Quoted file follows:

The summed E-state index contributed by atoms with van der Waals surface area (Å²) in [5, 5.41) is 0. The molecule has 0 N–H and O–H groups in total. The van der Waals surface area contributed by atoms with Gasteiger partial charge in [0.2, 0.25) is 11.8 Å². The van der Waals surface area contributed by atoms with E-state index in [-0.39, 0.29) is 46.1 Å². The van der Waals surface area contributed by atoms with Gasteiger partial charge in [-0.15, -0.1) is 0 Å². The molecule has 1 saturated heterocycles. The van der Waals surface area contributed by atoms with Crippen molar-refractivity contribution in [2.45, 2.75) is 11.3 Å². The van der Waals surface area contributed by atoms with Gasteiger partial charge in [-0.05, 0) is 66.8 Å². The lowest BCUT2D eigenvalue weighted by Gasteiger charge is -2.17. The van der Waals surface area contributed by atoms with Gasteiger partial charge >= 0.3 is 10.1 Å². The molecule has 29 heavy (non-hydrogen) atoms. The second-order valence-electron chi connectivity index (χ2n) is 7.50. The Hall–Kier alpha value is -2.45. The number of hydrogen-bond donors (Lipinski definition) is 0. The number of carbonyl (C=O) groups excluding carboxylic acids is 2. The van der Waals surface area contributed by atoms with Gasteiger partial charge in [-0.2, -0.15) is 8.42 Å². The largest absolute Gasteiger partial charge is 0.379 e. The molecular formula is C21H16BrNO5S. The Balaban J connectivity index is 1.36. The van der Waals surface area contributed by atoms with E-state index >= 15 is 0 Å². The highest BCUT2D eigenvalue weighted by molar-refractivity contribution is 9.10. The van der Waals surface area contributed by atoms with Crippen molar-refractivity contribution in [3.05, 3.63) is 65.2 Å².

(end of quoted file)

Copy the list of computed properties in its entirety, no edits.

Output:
The summed E-state index contributed by atoms with van der Waals surface area (Å²) in [5, 5.41) is 0. The molecule has 0 N–H and O–H groups in total. The van der Waals surface area contributed by atoms with Gasteiger partial charge in [0.2, 0.25) is 11.8 Å². The van der Waals surface area contributed by atoms with E-state index in [-0.39, 0.29) is 46.1 Å². The van der Waals surface area contributed by atoms with Gasteiger partial charge in [-0.15, -0.1) is 0 Å². The molecule has 1 saturated heterocycles. The van der Waals surface area contributed by atoms with Crippen molar-refractivity contribution in [2.45, 2.75) is 11.3 Å². The van der Waals surface area contributed by atoms with Gasteiger partial charge in [-0.05, 0) is 66.8 Å². The lowest BCUT2D eigenvalue weighted by Gasteiger charge is -2.17. The van der Waals surface area contributed by atoms with Gasteiger partial charge >= 0.3 is 10.1 Å². The molecule has 29 heavy (non-hydrogen) atoms. The second-order valence-electron chi connectivity index (χ2n) is 7.50. The Hall–Kier alpha value is -2.45. The number of hydrogen-bond donors (Lipinski definition) is 0. The number of carbonyl (C=O) groups excluding carboxylic acids is 2. The van der Waals surface area contributed by atoms with Gasteiger partial charge in [-0.2, -0.15) is 8.42 Å². The largest absolute Gasteiger partial charge is 0.379 e. The molecular formula is C21H16BrNO5S. The Balaban J connectivity index is 1.36. The van der Waals surface area contributed by atoms with E-state index >= 15 is 0 Å². The highest BCUT2D eigenvalue weighted by molar-refractivity contribution is 9.10. The van der Waals surface area contributed by atoms with Crippen molar-refractivity contribution in [3.05, 3.63) is 65.2 Å².